Chicago-based non-profit campaigns against animal cruelty to coincide with World Vegan Month and Thanksgiving.
The 14’ x 48’ billboard located at the intersection of Irving Park Road and Western Avenue features an image of an adorable puppy and a cute piglet side by side and asks the question, “Why Love One But Eat The Other?” Motorists and residents are encouraged to visit the ChicagoVeg website for information about adopting a vegetarian or vegan lifestyle.
The month-long billboard campaign coincides with World Vegan Day on November 1 and World Vegan Month which is celebrated every November. Over the course of a month the billboard accrues more than 465,000 views.
ChicagoVeg, the billboard’s sponsor, is a social and educational organization whose mission is to support Chicago’s vegetarians/vegans and to educate the public about the advantages of a plant-based diet. The group’s Executive Director, Vadim Metta, explains the idea of comparing pigs to dogs: “These cultural norms which were formed hundreds, maybe thousands of years in the past are based on perceptions that just don’t hold up under the weight of new scientific knowledge. Dogs and pigs aren’t that different according to the research. Pigs are sentient beings just like dogs or cats, and shouldn’t be treated differently.”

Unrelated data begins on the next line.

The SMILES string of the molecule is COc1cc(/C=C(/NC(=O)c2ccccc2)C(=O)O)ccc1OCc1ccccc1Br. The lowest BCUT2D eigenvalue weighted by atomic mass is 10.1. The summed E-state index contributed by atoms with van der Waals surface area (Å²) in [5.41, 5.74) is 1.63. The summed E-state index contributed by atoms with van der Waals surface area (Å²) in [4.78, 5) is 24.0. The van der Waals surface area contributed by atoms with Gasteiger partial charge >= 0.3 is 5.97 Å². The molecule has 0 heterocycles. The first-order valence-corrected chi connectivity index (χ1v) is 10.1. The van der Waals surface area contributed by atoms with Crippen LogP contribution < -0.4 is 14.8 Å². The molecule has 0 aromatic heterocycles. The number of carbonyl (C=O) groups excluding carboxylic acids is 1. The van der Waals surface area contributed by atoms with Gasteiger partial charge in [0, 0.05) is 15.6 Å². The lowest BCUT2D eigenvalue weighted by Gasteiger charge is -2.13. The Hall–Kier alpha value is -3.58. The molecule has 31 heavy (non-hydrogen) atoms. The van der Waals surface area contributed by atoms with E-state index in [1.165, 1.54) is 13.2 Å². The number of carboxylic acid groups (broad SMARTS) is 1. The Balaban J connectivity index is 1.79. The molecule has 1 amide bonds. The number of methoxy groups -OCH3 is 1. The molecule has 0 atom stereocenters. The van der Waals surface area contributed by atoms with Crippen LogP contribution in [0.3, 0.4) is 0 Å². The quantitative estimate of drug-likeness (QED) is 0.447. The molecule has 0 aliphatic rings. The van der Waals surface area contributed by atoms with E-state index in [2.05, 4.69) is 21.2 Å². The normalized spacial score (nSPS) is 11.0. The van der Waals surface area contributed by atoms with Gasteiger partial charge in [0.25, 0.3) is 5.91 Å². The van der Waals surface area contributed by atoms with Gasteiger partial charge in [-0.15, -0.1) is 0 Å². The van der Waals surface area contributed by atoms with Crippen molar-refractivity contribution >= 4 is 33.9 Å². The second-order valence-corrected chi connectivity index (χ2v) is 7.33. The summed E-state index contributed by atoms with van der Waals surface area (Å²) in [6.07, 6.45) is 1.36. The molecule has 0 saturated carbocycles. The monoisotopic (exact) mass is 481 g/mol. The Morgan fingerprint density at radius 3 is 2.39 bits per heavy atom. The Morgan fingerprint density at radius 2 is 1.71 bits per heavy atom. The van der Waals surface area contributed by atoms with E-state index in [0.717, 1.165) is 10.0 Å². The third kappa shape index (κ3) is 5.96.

Metta cites research like that of Dr. Donald Broom, Professor Emeritus at Cambridge University, that found a pig’s cognitive abilities can be greater than a dog’s and are actually quite close to that of a 3-year old human child. Evidence indicates that pigs are playful, social animals with strong family bonds between mother and offspring similar to a mother dog and her puppies.
However, statistics quantify the vast contrast in perception when it comes to the animals Americans love and the ones that are killed. In 2018, Americans spent more than $70 billion to care for their pets, which includes 90 million dogs and 94 million cats. Yet in that same time period, 730 million pigs were slaughtered to produce food products and other goods. Metta adds, “The horror of their slaughter is just the end point of their lifelong suffering and abuse. We hope people will see the billboard and will question their old perceptions.”
As part of their community outreach efforts, ChicagoVeg hosts numerous social events each month throughout the city and suburbs. Coming up at the end of November is the annual Turkey-Free Thanksgiving Dinner, as well as free cooking classes/demos/tastings. For more information or to RSVP, go to: https://meetup.com/ChicagoVeg.